In the early days of Louisiana’s COVID-19 outbreak, it became clear that the state needed more medical professionals to care for those battling the virus. While Louisiana policymakers have little control over the number of doctors and nurses in the country, a new study from the Pelican Institute and the Reason Foundation offers a roadmap on how to increase the number of medical professionals practicing in Louisiana.
The study notes that Louisiana has 26 physicians per 10,000 residents, in line with the national average. As is the case with many states, however, physicians are concentrated in densely populated areas. Fifteen rural parishes, by contrast, have fewer than five physicians per 10,000 residents.
Expanding access to physicians can be done with technologies like telehealth, a service that has seen its use increase dramatically throughout the pandemic. As this technology evolves, the state must make policy changes to realize its full potential. For example, the study notes that Louisiana currently has different definitions for both “telehealth” and “telemedicine.” This not only creates confusion in the law, it also means that physicians who practice “telemedicine” cannot use some technology like “store-and-forward.” This technology allows medical data like x-rays or MRIs to be sent to medical experts for later viewing.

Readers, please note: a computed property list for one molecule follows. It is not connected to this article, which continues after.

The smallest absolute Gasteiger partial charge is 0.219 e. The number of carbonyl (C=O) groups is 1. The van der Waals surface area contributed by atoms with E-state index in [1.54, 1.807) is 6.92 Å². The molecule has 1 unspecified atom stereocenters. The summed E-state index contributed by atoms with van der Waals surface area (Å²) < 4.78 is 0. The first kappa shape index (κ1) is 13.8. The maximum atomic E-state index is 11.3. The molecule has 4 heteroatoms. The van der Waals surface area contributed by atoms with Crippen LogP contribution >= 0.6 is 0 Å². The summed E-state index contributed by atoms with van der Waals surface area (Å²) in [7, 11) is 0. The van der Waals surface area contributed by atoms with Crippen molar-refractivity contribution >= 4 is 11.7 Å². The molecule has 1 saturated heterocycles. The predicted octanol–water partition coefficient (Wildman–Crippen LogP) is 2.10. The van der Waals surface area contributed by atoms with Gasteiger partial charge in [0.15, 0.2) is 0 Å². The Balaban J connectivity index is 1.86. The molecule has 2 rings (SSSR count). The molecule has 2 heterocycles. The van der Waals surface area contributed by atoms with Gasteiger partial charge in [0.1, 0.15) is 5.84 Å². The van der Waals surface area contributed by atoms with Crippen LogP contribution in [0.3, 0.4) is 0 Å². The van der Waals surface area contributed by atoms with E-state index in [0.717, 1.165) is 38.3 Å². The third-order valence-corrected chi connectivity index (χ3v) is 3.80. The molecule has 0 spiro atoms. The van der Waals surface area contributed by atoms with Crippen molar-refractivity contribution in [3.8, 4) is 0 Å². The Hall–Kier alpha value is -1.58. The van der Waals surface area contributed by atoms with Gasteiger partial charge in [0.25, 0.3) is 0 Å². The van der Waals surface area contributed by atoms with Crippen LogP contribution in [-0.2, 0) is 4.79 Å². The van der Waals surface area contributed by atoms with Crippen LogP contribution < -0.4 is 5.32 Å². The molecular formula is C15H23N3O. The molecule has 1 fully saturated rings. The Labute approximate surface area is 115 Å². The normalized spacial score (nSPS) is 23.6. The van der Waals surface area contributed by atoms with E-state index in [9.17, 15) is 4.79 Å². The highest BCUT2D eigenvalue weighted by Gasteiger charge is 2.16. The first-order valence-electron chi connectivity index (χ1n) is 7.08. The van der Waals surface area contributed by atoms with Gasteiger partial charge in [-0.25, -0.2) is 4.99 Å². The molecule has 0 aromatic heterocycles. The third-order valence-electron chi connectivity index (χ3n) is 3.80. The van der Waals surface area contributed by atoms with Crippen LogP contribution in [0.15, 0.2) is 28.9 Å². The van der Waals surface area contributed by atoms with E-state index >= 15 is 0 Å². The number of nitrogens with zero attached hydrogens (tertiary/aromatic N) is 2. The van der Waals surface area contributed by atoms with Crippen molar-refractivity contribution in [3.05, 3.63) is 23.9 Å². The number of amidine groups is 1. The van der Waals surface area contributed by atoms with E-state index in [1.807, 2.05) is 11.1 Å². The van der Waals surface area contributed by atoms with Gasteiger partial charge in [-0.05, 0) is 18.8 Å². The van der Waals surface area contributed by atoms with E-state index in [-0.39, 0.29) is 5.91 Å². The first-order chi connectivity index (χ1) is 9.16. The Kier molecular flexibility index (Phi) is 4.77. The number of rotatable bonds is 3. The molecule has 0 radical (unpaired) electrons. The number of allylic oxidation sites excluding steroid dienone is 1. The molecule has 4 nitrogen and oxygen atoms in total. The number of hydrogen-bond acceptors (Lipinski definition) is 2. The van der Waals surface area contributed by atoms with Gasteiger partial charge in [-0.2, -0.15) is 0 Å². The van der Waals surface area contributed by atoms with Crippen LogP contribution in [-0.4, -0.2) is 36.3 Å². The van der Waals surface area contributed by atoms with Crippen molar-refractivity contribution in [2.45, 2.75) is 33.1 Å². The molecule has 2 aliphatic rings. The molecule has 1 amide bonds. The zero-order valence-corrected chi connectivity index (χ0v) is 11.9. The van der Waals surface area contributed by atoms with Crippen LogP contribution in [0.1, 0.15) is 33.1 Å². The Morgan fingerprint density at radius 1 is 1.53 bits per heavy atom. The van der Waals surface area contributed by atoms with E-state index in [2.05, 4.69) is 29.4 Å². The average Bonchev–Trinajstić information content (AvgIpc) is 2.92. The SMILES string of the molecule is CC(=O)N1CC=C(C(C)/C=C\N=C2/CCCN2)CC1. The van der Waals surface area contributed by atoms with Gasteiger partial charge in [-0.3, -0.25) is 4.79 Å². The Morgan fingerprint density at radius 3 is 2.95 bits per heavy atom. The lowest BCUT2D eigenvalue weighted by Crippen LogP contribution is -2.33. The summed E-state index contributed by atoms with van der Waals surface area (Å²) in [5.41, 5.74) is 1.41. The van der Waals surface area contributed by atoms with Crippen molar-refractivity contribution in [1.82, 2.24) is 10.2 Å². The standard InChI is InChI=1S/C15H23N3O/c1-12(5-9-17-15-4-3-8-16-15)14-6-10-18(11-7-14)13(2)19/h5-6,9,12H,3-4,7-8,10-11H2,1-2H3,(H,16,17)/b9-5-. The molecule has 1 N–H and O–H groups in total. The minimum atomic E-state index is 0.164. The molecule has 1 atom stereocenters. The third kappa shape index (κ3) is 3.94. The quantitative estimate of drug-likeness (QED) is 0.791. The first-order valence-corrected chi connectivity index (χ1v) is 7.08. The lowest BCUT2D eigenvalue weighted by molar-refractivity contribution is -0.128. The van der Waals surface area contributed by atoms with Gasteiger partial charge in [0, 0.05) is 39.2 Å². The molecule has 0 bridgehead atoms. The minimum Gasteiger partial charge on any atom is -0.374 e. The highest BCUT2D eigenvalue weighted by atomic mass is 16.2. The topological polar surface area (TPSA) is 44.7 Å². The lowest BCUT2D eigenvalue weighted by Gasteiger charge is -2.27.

Other similarly small changes to law recommended in the study can substantially increase access, and not just via telehealth. While the various governing bodies of medical professionals have been granted the ability to promulgate rules to easily allow out-of-state medical professionals to practice in Louisiana, most boards have yet to do so.
Of the 25 health providers examined in the study, only speech-language pathologists and audiologists have created an out-of-state registration process. Similarly, only seven of the professions have seen their boards promulgate rules regarding telehealth.
During the pandemic, many of the requirements for telehealth and out-of-state medical professionals were lifted via emergency order. Since that time, the state has issued 729 permits for out-of-state licenses, 1,205 telemedicine permits, and 394 telehealth permits. Mandating that these boards must create such rules would make it easier for medical professionals to move to Louisiana or practice here via telehealth.
Finally, the Pelican Institute and Reason Foundation study found that the growing field of telepharmacy could also create more access in rural areas.
As various bills move through the legislative session regarding telehealth and healthcare access, the Pelican Institute will work to inform lawmakers about the need to expand healthcare access and the best avenues to accomplish this goal.
This article was originally posted on New study shows how to expand health care in Louisiana
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